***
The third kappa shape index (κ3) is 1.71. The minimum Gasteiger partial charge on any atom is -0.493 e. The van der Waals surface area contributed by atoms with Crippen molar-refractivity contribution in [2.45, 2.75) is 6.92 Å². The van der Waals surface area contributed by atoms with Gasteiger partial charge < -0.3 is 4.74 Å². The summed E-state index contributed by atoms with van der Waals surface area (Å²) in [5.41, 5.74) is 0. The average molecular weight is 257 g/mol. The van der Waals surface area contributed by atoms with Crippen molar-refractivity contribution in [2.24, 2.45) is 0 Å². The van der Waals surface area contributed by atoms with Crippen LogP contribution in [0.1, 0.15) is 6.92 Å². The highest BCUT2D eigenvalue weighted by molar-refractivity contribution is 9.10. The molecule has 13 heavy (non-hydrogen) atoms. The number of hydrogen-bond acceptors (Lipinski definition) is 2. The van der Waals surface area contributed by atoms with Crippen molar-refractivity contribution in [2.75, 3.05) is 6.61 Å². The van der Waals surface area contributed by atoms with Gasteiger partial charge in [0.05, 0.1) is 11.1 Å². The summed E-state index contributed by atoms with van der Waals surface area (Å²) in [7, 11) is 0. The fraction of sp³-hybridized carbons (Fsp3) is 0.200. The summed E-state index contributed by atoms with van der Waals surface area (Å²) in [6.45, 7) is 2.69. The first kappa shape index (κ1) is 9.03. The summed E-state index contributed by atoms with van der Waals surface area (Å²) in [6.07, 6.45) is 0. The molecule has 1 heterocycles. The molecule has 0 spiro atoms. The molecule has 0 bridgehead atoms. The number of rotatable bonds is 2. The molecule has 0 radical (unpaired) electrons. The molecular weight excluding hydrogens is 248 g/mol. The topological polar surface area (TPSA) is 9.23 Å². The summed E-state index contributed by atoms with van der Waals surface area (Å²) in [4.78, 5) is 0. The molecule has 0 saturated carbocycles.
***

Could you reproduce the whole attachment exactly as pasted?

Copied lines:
The third kappa shape index (κ3) is 1.71. The minimum Gasteiger partial charge on any atom is -0.493 e. The van der Waals surface area contributed by atoms with Crippen molar-refractivity contribution in [2.45, 2.75) is 6.92 Å². The van der Waals surface area contributed by atoms with Gasteiger partial charge < -0.3 is 4.74 Å². The summed E-state index contributed by atoms with van der Waals surface area (Å²) in [5.41, 5.74) is 0. The average molecular weight is 257 g/mol. The van der Waals surface area contributed by atoms with Crippen molar-refractivity contribution in [2.24, 2.45) is 0 Å². The van der Waals surface area contributed by atoms with Crippen LogP contribution in [0.1, 0.15) is 6.92 Å². The highest BCUT2D eigenvalue weighted by molar-refractivity contribution is 9.10. The molecule has 13 heavy (non-hydrogen) atoms. The number of hydrogen-bond acceptors (Lipinski definition) is 2. The van der Waals surface area contributed by atoms with Crippen molar-refractivity contribution in [2.75, 3.05) is 6.61 Å². The van der Waals surface area contributed by atoms with Gasteiger partial charge in [0.05, 0.1) is 11.1 Å². The summed E-state index contributed by atoms with van der Waals surface area (Å²) in [7, 11) is 0. The fraction of sp³-hybridized carbons (Fsp3) is 0.200. The summed E-state index contributed by atoms with van der Waals surface area (Å²) in [6.45, 7) is 2.69. The first kappa shape index (κ1) is 9.03. The summed E-state index contributed by atoms with van der Waals surface area (Å²) in [6.07, 6.45) is 0. The molecule has 1 heterocycles. The molecule has 0 spiro atoms. The molecule has 0 bridgehead atoms. The number of rotatable bonds is 2. The molecule has 0 radical (unpaired) electrons. The molecular weight excluding hydrogens is 248 g/mol. The topological polar surface area (TPSA) is 9.23 Å². The summed E-state index contributed by atoms with van der Waals surface area (Å²) in [4.78, 5) is 0. The molecule has 0 saturated carbocycles.